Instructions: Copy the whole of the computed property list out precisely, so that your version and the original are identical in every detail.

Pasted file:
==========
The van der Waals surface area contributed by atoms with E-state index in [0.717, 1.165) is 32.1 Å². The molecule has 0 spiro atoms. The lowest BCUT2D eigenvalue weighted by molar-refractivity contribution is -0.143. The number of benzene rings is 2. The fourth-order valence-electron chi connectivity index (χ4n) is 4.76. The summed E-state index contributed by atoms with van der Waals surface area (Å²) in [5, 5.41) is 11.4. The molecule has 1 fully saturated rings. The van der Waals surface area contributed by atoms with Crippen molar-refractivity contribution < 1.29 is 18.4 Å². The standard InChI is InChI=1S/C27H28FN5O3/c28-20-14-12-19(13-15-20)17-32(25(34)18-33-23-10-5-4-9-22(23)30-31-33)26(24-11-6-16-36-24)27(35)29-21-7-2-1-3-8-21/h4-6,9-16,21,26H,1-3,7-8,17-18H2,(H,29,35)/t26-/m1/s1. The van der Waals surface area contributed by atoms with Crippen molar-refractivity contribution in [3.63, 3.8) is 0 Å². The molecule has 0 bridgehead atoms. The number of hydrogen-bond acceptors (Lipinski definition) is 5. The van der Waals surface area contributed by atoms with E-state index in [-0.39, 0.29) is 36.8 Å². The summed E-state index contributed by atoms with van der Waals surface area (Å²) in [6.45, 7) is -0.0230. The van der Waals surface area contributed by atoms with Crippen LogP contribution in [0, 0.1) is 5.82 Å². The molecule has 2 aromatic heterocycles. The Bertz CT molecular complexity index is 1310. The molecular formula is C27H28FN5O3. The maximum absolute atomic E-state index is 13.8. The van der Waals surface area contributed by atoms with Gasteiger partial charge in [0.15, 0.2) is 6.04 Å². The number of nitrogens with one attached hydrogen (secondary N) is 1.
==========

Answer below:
The van der Waals surface area contributed by atoms with E-state index in [0.717, 1.165) is 32.1 Å². The molecule has 0 spiro atoms. The lowest BCUT2D eigenvalue weighted by molar-refractivity contribution is -0.143. The number of benzene rings is 2. The fourth-order valence-electron chi connectivity index (χ4n) is 4.76. The summed E-state index contributed by atoms with van der Waals surface area (Å²) in [5, 5.41) is 11.4. The molecule has 1 fully saturated rings. The van der Waals surface area contributed by atoms with Crippen molar-refractivity contribution < 1.29 is 18.4 Å². The standard InChI is InChI=1S/C27H28FN5O3/c28-20-14-12-19(13-15-20)17-32(25(34)18-33-23-10-5-4-9-22(23)30-31-33)26(24-11-6-16-36-24)27(35)29-21-7-2-1-3-8-21/h4-6,9-16,21,26H,1-3,7-8,17-18H2,(H,29,35)/t26-/m1/s1. The van der Waals surface area contributed by atoms with Crippen molar-refractivity contribution in [3.63, 3.8) is 0 Å². The molecule has 0 bridgehead atoms. The number of hydrogen-bond acceptors (Lipinski definition) is 5. The van der Waals surface area contributed by atoms with E-state index in [-0.39, 0.29) is 36.8 Å². The summed E-state index contributed by atoms with van der Waals surface area (Å²) in [6.45, 7) is -0.0230. The van der Waals surface area contributed by atoms with Crippen LogP contribution in [0, 0.1) is 5.82 Å². The molecule has 2 aromatic heterocycles. The Bertz CT molecular complexity index is 1310. The molecular formula is C27H28FN5O3. The maximum absolute atomic E-state index is 13.8. The van der Waals surface area contributed by atoms with Gasteiger partial charge in [0.15, 0.2) is 6.04 Å². The number of nitrogens with one attached hydrogen (secondary N) is 1.